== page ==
# Thread: how to prove these innequalities

1. ## how to prove these innequalities

first:
$\displaystyle |x - y| \ge |\arctan x - \arctan y|{\rm{ }}\forall {\rm{x,y}} \in {\rm{R}}$
second:
$\displaystyle {\rm{1 - }}\frac{1}{x} < \ln x < x - 1{\rm{ }}\forall {\rm{ x > 1}}$

2. Originally Posted by transgalactic
first:
$\displaystyle |x - y| \ge |\arctan x - \arctan y|{\rm{ }}\forall {\rm{x,y}} \in {\rm{R}}$
second:
$\displaystyle {\rm{1 - }}\frac{1}{x} < \ln x < x - 1{\rm{ }}\forall {\rm{ x > 1}}$
We can use the MVT for the first one with $\displaystyle f(z) = \tan^{-1} z$
$\displaystyle \tan^{-1}x - \tan^{-1}y = \frac{x-y}{1+c^2}$ where $\displaystyle x \le c \le y$ or vice-versa

then
$\displaystyle \left|\tan^{-1}x - \tan^{-1}y \right|= \frac{\left| x-y \right| }{1+c^2} \le \left| x-y \right|$

3. i got this equation:
$\displaystyle f'(c) = {1 \over {1 + c^2 }} = {{f(x) - f(y)} \over {x - y}} = {{\tan ^{ - 1} x - \tan ^{ - 1} y} \over {x - y}}$
$\displaystyle$
$\displaystyle \tan ^{ - 1} x - \tan ^{ - 1} y = {{x - y} \over {1 + c^2 }}$

on what basis you say that you can put absolute values on the places you put them?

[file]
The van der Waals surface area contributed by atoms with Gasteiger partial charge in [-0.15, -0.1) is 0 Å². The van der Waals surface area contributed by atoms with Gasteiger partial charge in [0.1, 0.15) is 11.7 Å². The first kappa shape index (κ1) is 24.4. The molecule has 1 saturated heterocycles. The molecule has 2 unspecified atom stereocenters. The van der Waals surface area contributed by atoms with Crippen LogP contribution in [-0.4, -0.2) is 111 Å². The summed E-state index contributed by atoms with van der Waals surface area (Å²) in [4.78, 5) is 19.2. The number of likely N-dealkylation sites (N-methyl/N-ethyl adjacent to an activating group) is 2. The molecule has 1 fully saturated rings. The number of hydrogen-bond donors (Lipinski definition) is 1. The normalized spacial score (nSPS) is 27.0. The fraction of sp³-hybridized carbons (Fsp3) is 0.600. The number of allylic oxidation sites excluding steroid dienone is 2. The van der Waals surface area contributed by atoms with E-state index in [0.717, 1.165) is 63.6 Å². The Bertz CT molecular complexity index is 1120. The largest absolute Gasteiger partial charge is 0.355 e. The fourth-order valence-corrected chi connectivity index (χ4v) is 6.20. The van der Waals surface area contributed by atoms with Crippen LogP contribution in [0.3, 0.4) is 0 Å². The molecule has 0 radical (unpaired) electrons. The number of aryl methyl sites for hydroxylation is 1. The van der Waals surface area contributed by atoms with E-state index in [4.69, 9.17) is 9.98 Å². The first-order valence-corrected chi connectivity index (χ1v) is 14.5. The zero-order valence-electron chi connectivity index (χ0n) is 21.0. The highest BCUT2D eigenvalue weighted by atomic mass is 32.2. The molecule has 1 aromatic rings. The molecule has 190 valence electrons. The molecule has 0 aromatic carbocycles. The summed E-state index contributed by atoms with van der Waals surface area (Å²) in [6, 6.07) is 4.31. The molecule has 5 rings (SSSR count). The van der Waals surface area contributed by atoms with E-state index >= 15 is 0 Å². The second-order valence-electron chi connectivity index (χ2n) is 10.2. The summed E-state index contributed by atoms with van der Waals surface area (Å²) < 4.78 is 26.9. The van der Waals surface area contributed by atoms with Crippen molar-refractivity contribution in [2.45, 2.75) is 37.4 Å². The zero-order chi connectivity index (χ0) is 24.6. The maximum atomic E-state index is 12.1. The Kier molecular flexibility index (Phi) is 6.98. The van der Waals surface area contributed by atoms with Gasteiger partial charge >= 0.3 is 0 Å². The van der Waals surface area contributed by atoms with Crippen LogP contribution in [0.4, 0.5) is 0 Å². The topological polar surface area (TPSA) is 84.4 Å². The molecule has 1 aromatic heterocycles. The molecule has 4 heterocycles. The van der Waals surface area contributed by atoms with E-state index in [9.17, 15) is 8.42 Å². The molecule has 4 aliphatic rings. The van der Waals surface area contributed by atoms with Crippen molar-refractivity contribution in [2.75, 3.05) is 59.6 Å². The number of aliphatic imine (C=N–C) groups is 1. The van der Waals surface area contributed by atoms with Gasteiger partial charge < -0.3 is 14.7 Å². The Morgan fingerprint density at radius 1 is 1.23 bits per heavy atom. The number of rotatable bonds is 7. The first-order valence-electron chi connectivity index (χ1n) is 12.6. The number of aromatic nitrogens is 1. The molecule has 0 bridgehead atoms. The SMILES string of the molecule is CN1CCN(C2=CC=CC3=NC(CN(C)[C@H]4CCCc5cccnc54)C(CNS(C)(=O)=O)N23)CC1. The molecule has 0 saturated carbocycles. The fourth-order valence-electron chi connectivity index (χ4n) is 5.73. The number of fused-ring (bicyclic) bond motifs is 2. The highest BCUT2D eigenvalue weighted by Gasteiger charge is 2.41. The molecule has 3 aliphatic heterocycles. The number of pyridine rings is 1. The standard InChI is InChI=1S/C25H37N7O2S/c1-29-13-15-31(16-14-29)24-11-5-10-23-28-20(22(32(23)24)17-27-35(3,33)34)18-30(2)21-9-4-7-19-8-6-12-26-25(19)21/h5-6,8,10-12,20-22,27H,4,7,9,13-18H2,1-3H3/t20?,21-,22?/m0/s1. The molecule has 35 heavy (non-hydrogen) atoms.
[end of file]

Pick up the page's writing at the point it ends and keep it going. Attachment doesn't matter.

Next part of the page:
how to know if it equals the equation that i got
??

(how to solve the second one)

4. Originally Posted by transgalactic
i got this equation:
$\displaystyle f'(c) = {1 \over {1 + c^2 }} = {{f(x) - f(y)} \over {x - y}} = {{\tan ^{ - 1} x - \tan ^{ - 1} y} \over {x - y}}$
$\displaystyle$
$\displaystyle \tan ^{ - 1} x - \tan ^{ - 1} y = {{x - y} \over {1 + c^2 }}$

on what basis you say that you can put absolute values on the places you put them?

how to know if it equals the equation that i got
??

(how to solve the second one)
if $\displaystyle a = b$ then certainly $\displaystyle |a| = |b|$. The converse is not true. For the second try using a MVT again with

$\displaystyle f(x) = \ln x$

5. x<c<y
$\displaystyle f(x) = \ln x$
$\displaystyle f'(c) = {1 \over {\ln c}}$
$\displaystyle {1 \over c} = {{\ln x - \ln y} \over {x - y}}$

what does it prove??
what to do now?

6. Originally Posted by transgalactic
x<c<y
$\displaystyle f(x) = \ln x$
$\displaystyle f'(c) = {1 \over {\ln c}}$
$\displaystyle {1 \over c} = {{\ln x - \ln y} \over {x - y}}$

what does it prove??
what to do now?
Choose $\displaystyle y = 1$ so

$\displaystyle {1 \over c} = {{\ln x - \ln 1} \over {x - 1}}$ or $\displaystyle \frac{x-1}{c} = \ln x$

Since x > 1, then c > 1 so $\displaystyle \frac{1}{c} < 1$

$\displaystyle \ln x = \frac{x-1}{c} < x-1$

7. Here's another way. Let $\displaystyle f(x) = \ln x -x + 1$. Now $\displaystyle f(1) = 0$ and $\displaystyle f'(x) = \frac{1}{x} - 1$. For $\displaystyle x > 1\;\;\; \text{then}\;\;\; f' < 0$ (f is decresing from 0) so $\displaystyle \ln x - x + 1 < 0$ or $\displaystyle \ln x < x -1$